- Shack Burger and Australian Shiraz. I last enjoyed a Shake Shack burger in Tokyo. Alas, I didn’t yet know about this fun food pairing idea. Specifically, look for the Torbreck Woodcutter’s Shiraz from the Barossa Valley.
5) Upgrade Your “Netflix and Chill” With These Wine Pairings
Whether you are watching wine movies on Netflix or something different like “The Crown,” “Big Macs & Burgundy” has you covered.
- Stranger Things & Blue Wine. Made in Spain, blue wine is “made by filtering white wine through the pulp of red grape skins.”
- The Crown. Bollinger, a well-regarded French Champagne. Learn more about the Champagne wine region.
- The Marvelous Mrs. Marvel. Naturally, kosher wine is your best bet here. While much of the world’s Kosher wines are produced in Israel, other wine regions join the party. The book recommends Hagafen Cellars Prix Reserve Merlot from Napa Valley.
6) Steak and Wine Food Pairings.
Are you going for dinner at a steak house? The book covers wine pairings for every popular cut of meat. To give you a taste, here are some of the food-wine pairings suggested.
- Filet Mignon. Pair with Yountville Cabernet Sauvignon from Napa Valley.
- New York Strip. Pair with St. Helena Cabernet Sauvignon
- Porterhouse. Pair this cut with Howell Mountain Cabernet Sauvignon.
7) It’s More Than Food and Wine Pairings – “Winesplaining”
The vast majority of “Big Macs and Burgundy” is dedicated to food and wine pairings. It is more than a list of pairings, though. The book also has short guides on various wine topics called “winesplaining” (like “mansplaining “but without the condescending tone) covering both arcane topics (e.g., the difference between hybrids and crosses) and other subjects (e.g., explaining sweetness levels in sparkling wine). That’s not all. The opening chapters equip the reader with a quick overview of the wine world.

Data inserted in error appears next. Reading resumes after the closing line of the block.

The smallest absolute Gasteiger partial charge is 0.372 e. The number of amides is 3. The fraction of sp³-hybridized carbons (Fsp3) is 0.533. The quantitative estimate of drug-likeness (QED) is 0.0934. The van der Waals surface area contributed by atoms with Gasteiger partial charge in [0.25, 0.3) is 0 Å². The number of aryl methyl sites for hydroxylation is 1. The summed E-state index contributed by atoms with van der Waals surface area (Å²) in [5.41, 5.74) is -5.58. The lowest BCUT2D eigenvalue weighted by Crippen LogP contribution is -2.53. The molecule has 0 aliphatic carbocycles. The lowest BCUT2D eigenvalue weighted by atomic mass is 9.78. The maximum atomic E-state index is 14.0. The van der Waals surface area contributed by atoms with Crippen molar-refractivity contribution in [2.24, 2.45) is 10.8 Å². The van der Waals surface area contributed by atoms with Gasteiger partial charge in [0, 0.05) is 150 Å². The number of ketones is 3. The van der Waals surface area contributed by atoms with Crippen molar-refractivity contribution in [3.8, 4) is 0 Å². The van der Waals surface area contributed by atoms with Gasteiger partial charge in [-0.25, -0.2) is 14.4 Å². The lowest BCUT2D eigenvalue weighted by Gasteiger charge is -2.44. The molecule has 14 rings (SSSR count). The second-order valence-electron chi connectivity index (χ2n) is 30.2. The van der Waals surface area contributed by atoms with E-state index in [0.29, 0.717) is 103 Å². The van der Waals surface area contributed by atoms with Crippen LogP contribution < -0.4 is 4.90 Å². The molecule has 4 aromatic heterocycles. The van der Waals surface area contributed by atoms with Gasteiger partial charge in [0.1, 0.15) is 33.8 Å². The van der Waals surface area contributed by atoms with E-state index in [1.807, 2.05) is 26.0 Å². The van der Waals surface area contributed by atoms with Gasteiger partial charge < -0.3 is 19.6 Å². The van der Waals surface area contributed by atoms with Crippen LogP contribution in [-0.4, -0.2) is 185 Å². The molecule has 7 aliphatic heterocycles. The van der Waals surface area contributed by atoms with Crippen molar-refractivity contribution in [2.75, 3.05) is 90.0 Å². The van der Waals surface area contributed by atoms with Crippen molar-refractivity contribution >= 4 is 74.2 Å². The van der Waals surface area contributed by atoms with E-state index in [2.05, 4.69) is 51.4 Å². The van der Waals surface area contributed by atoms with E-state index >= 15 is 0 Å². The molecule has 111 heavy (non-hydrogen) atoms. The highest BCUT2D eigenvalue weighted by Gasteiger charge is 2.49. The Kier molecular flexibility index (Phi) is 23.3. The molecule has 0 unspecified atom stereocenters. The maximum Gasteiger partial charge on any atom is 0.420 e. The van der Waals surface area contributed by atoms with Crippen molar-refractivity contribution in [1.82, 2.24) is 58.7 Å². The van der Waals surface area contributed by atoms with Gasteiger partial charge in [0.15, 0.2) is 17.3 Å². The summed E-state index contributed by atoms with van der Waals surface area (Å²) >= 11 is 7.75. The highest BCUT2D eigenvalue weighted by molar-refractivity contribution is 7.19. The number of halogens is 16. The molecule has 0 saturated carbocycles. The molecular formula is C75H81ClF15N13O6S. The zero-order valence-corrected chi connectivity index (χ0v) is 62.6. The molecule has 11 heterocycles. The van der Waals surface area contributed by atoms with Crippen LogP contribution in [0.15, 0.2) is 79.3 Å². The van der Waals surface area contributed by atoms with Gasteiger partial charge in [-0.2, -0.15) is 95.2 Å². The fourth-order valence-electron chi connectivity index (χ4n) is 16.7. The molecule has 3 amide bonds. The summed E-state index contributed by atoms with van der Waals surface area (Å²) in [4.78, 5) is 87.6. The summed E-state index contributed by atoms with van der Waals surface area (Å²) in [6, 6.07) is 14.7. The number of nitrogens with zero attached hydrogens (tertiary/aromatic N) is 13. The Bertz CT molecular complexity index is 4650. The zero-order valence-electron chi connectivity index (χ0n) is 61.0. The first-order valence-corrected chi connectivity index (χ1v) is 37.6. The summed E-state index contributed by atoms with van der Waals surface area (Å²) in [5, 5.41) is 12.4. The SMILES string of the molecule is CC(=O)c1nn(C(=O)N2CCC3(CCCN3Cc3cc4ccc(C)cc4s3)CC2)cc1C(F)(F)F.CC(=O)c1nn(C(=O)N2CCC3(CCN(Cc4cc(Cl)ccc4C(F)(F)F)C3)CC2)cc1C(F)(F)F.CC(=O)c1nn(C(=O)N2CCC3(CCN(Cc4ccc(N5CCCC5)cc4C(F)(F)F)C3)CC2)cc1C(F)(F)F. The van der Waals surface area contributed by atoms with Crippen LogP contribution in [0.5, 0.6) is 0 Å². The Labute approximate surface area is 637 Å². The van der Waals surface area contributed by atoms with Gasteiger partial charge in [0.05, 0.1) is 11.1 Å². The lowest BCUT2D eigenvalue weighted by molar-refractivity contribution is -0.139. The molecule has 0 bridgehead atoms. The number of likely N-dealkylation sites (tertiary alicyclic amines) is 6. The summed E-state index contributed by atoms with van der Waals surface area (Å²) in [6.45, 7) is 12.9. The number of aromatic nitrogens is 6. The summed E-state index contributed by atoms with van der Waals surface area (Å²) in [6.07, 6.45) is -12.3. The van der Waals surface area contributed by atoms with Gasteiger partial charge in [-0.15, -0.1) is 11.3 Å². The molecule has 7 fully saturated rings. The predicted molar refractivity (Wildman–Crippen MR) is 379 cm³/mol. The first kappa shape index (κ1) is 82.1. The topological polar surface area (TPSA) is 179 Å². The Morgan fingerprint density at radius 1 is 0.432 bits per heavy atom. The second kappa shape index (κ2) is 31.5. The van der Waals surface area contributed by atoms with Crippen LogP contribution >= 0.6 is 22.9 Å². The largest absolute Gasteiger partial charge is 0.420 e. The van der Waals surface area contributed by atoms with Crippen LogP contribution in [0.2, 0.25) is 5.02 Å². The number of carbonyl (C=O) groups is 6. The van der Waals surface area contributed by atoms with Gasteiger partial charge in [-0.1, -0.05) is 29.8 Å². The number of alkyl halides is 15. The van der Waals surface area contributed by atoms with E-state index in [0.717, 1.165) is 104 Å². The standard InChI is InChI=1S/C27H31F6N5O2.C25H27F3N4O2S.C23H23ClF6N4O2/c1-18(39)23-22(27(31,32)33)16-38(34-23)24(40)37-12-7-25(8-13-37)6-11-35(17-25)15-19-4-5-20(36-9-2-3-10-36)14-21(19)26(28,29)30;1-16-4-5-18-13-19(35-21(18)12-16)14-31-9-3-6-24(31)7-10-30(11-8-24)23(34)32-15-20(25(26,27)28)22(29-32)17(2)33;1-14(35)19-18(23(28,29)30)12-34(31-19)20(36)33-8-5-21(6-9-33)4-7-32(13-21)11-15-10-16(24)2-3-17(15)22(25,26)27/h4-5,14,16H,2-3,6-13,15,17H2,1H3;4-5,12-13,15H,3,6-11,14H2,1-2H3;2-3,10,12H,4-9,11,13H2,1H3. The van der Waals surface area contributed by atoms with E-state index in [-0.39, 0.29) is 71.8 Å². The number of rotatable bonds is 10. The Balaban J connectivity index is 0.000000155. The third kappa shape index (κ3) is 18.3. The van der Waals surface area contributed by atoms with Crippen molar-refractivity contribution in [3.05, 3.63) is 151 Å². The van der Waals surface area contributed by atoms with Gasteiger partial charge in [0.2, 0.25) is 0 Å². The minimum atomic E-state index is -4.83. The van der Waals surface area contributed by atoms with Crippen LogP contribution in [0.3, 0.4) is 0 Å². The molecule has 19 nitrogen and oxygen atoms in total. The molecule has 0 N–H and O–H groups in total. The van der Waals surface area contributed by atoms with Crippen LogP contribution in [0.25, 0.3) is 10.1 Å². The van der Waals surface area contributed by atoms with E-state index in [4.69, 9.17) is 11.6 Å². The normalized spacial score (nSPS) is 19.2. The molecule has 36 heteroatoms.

Further, the author also includes an excellent page of “Vanessa’s Recommendations” if readers are looking for ideas for glasses, books, and websites to keep learning about wine. The recommended books include “The Oxford Companion to Wine “and “Wine and War: the French, the Nazis, and the Battle for France’s Greatest Treasure.”
8) Big Macs & Burgundy Includes Beautiful Photos and Illustrations
Nearly every page of the book includes beautiful images and illustrations. Interestingly, the actual food and wine pairings are depicted as drawings in most cases. I’ve included two examples below so you can see them for yourself.
9) You Learn About The Author’s Wine Journey
I don’t know about you, but I find biographies and origin stories fascinating. Vanessa Price shares her wine journey, which includes time in an unexpected place – Kentucky! I appreciate the thoughtful way that Price balances her considerable wine expertise while staying beginner-friendly. If you’re not interested in this part of the book, don’t worry. The vast majority of the book is focused on food and wine pairing ideas.
10) Big Macs & Burgundy Is Up To Date
Some older wine books refer to wines and wineries that you will probably never find. “Big Macs & Burgundy” is different. You’ll even find cutting-edge wines like sparkling wines made in southern England! Thanks to climate change, the United Kingdom is now becoming a player in the wine world.
Who Should Read “Big Macs & Burgundy”?
Overall, I consider “Big Macs & Burgundy” to be beginner-friendly. Since it is a short book that is very well illustrated, this wine book is a perfect gift for birthdays or Christmas. Since it was only published in 2020, there’s a good chance that your wine-loving friends and family members don’t own it yet.